It became plain to me from talking with a couple of British Muslim journalists over the past few days that even the most secular, cosmopolitan British Muslim seems incapable, at the moment, of accepting that a display of the cartoons might not be a racist attack on them. That being the case, it had become clear that Muslims who agree with this campaign would have felt unable to attend the rally. That's why I have asked people not to display the cartoons and it is the only reason why.
To those who are annoyed, I ask what part of this did you not understand: This will be a march in favour of free expression, not a march against Muslims
What race are Muslims again?
This all sounds very reasonable but it kind of defeats the point of the march- Muslims were, afterall, arguing that free speech was all well and good but not when it "defamed" Islam or Mohammed. By stating that Muslims agree with the rally in theory but were unable to support the cartoons in practice they join against free speech. The cartoons, as he is well aware, were not an attack on Muslims but a statement about censorship in the face of fear from Islamic retaliation.
It seems utterly bizarre that a march could be organised for free expression, and then the organiser would then come out against free expression for fear of upsetting some Muslims.
Isn't that how all this got started in the first place?
It's also worth noting that one man had a placard of the cartoons and the police swooped in on him (he was not arrested). Strange how the cops were so eager to move against him but they did absolutely nothing about the placards calling for murder at a Muslim rally outside the Danish Embassy.
The roots of global terrorism and extremism are indeed deep. They reach right down through decades of alienation, victimhood and political oppression in the Arab and Muslim world. Yet this is not and never has been inevitable.
Nothing to do with the expansionist, dominating doctrine of jihad then? Or the fact that all of that political oppression comes right from the Arab world itself?
The most remarkable thing about reading the Koran - in so far as it can be truly translated from the original Arabic - is to understand how progressive it is. I speak with great diffidence and humility as a member of another faith. I am not qualified to make any judgements.
The Koran is progressive? What version is Tony reading? What exactly is progressive about it? It's calls for the subjugation of the infidel? And look how he claims that he's incapable of judging the Koran- why not? Can he not think rationally? Is the Koran somehow separate from all other books in that it cannot be analysed and criticised by non-believers?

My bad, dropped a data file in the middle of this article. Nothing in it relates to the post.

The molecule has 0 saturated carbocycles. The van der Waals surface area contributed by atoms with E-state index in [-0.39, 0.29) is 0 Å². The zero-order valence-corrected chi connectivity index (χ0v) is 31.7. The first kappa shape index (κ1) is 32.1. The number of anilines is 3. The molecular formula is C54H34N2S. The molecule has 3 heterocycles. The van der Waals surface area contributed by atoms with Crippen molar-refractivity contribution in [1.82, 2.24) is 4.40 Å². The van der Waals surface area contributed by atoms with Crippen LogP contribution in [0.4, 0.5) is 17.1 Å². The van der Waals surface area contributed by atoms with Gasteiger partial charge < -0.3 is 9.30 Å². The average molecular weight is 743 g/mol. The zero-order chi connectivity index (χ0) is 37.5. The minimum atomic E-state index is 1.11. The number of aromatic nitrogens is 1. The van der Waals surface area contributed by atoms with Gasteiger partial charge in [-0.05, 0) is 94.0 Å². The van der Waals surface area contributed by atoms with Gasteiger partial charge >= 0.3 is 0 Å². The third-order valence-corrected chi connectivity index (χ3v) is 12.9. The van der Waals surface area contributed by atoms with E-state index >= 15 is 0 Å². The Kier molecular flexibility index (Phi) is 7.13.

But as an outsider, the Koran strikes me as a reforming book, trying to return Judaism and Christianity to their origins, rather as reformers attempted with the Christian Church centuries later. It is inclusive. It extols science and knowledge and abhors superstition. It is practical and way ahead of its time in attitudes to marriage, women and governance.
The Koran is inclusive? Is that why it speaks at length about making war on the infidel? That's why it says not to take Jews and Christians as friends, that infidels are unclean? It abhors superstition- that's why it's considered the exact word of god as delivered by an angel? Remember that- because the Koran also says that there are eleven planets in the Solar System and that the sun (14.4), that the sun rises and sets in a muddy spring (18.86) and that the Earth does not move (27.61). It's ahead of it's time towards women- in considering them as worth half of a man and in considering them to be unclean? In not trusting their word against that of a man? In writing that a man can have sex with his wife whenever he pleases? And how exactly is complete submission to the will of Allah returning Judaism and Christianity, which speak volumes about God's love and forgiveness, to their origins? Islam is patently nothing like either religion in any way. And as for governance- it's ahead of its time in stating that the only way to govern is in accordance with God's word? That's ahead of its time is it Tony? Sharia is a practical system of governance? Does Blair even realise what he's saying here? Shouldn't he be praising the Taliban in this case, admiring what they did in Afghanistan?